The identification of the software component as the main cause of the Web site’s problems was the most detailed explanation that federal officials have given since the online marketplaces opened. The officials also rejected mounting criticism about the Web site’s overall design, saying that the rest of the site appears ready to handle the large volume of traffic.
But because of the initial failures, other parts of the complex system have yet to be proved under the intense strain of real-world conditions. And outside experts said that White House officials should have spent more time tending to the computer code and technology of the Web site, rather than recruiting Hollywood celebrities to promote it.
“It’s poorly designed,” said Luke Chung, the president of a database company in Virginia who has publicly criticized the site in recent days. “People higher up are given the excuse that there are too many users. That’s a convenient excuse for the managers to pass up the chain.”
Those comments echoed similar criticism on sites across the Internet, where Web designers and developers speculated about the reasons for the ongoing problems at the Web site, healthcare.gov. One discussion on the popular Web site reddit.com was titled "How not to optimize a website."
White House officials declined to identify the private contractors who had built the account creation function, citing a decision to keep that information private. They said the contractors had moved that part of the new system to beefed-up hardware and were busy rewriting the software code to make it more robust and efficient.
In the past week, wait times have dropped by half, officials said.
Officials said they had also added staff members at call centers to provide customers an alternative to the online system. The Web site currently says that people “in a hurry” can apply faster at a government call center using a toll-free telephone number, (800) 318-2596. But an operator at the call center said Monday that he could not help because he, too, was “experiencing technical difficulties with the Web site.”
Aneesh Chopra, who preceded Mr. Park as the federal government’s chief technology officer and helped create an earlier version of healthcare.gov, said he was confident that the system would be working effectively in the coming weeks.
Chopra noted that when United Airlines and Continental merged their online reservations systems, it took weeks to iron out problems.
“This is par for the course for large-scale I.T. projects,” Chopra said. “We wish we could launch bug-free, but in reality that’s not that easy to do. The reality is that if you have a product that people want, people will tolerate glitches because they expect them.”
Administration officials said they had relied heavily on contractors to build and operate the federal exchanges, under supervision of the Centers for Medicare and Medicaid Services. In the weeks before the marketplaces opened for business, those contractors expressed high optimism that their computer systems would work.
The prime contractor for the federal exchange — CGI Federal, a unit of the CGI Group, based in Montreal — and the company operating a “data services hub” for the government — Quality Software Services Inc., a unit of the UnitedHealth Group — told Congress at a hearing on Sept. 10 that they were ready for a surge of users when enrollment opened on Oct. 1.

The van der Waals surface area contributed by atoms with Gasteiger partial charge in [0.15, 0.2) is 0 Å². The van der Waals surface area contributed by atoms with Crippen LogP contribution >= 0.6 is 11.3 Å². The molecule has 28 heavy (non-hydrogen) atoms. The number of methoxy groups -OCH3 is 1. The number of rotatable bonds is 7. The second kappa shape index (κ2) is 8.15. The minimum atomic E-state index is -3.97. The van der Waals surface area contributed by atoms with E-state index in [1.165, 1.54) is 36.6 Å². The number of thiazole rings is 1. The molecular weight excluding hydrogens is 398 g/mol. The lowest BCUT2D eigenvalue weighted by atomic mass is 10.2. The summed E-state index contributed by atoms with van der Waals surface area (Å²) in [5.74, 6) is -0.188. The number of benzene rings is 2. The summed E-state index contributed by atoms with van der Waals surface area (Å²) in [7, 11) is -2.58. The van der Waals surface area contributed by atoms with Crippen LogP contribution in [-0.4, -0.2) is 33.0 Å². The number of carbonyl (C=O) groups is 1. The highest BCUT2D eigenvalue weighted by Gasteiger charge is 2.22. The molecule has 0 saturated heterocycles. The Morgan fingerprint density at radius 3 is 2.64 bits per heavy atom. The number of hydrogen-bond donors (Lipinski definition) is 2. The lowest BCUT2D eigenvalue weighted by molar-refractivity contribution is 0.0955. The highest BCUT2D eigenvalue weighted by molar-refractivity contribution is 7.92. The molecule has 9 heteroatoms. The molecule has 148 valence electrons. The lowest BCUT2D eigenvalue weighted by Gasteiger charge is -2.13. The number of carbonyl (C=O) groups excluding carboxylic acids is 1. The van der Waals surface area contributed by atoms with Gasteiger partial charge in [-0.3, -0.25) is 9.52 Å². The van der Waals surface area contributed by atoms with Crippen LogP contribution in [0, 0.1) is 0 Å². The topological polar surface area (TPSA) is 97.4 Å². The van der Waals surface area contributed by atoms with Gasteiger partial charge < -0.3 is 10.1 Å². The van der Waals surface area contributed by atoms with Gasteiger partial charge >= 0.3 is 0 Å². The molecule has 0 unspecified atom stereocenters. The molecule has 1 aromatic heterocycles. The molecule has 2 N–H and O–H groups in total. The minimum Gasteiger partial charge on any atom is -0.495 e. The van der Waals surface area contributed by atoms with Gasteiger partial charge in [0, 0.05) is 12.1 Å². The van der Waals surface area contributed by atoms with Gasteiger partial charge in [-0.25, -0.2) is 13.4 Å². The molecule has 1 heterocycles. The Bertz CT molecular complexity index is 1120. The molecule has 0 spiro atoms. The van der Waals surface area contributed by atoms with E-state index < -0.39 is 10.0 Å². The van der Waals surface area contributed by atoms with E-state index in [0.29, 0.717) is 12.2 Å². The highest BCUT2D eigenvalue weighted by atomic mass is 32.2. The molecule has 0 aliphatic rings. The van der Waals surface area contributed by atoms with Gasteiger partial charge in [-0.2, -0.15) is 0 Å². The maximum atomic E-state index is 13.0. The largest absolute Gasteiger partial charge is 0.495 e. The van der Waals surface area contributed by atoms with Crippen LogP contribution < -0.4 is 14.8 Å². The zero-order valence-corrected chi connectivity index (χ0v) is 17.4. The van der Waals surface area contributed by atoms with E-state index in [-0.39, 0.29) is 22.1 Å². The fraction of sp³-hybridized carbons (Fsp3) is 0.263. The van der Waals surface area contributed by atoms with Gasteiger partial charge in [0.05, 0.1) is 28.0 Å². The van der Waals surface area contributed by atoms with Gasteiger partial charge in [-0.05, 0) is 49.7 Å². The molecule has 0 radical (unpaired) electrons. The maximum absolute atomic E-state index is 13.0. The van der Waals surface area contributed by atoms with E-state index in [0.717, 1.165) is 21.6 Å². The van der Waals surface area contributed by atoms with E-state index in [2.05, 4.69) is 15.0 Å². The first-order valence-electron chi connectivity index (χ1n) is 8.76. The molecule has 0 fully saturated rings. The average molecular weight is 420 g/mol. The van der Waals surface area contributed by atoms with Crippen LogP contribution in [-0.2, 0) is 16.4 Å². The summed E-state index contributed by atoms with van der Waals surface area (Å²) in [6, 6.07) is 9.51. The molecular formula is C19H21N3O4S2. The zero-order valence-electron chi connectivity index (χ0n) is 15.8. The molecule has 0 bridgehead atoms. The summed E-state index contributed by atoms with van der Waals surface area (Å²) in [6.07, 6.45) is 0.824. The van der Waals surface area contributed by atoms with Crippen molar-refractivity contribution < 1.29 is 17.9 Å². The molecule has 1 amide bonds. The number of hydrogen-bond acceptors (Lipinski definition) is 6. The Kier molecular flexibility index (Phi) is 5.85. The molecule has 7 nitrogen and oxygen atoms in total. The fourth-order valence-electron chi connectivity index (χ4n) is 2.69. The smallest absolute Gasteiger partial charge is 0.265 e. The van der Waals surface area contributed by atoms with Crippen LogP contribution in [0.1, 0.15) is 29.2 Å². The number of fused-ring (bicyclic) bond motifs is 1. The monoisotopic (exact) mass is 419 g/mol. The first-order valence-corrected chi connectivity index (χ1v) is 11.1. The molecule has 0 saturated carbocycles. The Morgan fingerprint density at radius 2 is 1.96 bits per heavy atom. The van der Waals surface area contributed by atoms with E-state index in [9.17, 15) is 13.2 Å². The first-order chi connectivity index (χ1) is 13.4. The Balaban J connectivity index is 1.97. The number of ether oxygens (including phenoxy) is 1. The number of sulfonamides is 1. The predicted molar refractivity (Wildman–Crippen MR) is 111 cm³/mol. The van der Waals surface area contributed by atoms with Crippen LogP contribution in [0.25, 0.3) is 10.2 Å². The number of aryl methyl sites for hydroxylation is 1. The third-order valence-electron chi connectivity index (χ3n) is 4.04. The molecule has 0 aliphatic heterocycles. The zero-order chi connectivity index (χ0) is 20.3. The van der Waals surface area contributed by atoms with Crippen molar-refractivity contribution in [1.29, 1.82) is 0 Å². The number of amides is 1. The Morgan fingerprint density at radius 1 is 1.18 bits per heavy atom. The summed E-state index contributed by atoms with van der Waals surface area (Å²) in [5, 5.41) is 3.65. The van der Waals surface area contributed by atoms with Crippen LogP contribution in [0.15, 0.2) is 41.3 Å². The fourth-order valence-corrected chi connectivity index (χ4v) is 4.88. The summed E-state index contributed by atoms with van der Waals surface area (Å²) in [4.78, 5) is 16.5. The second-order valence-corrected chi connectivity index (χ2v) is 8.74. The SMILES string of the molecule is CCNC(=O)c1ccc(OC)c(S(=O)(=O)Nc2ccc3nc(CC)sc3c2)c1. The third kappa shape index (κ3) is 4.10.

But in recent days, officials at the companies declined to answer questions about the Web site’s problems. Linda F. Odorisio, a spokeswoman for CGI, and Matthew H. Stearns, a spokesman for UnitedHealth, refused last week and again on Monday to answer questions about their companies’ performance. Both companies said they had passed operational readiness reviews conducted last month by the federal government.
The Government Accountability Office, an investigative arm of Congress, said that CGI had received $88 million for work on the federal exchange through March, while Quality Software Services had received $55 million for work on the data hub. The hub allows exchanges to get inform,ation about a person’s income and citizenship from the Internal Revenue Service, the Department of Homeland Security and other agencies.
As the engineers for the contractors struggle to recover from the Web site’s failures, officials said, the partial shutdown of the federal government is also hampering efforts to carry out Obama’s health care law and has slowed work on a federal insurance marketplace for residents of more than 30 states.
All insurers participating in the federal exchange have been assigned an account manager, who serves as the primary point of contact with the exchange. The account manager is supposed to assist insurers, clarifying their responsibilities and answering questions about the federal Web site, enrollment transactions and other operational matters.
But many of the account managers have been furloughed in the shutdown.
The Obama administration has drafted a manual describing operations of the federal exchange, including the enrollment process. But federal officials said the shutdown had delayed a final review of the manual by lawyers and other federal employees who have been furloughed.
Joanne Peters, a spokeswoman for the Department of Health and Human Services, said that work being done on the Web site, in response to “overwhelming demand,” had begun to show results, reducing wait times and allowing more people to enroll.
“But,” she said, “we won’t stop until the doors to healthcare.gov are wide open.”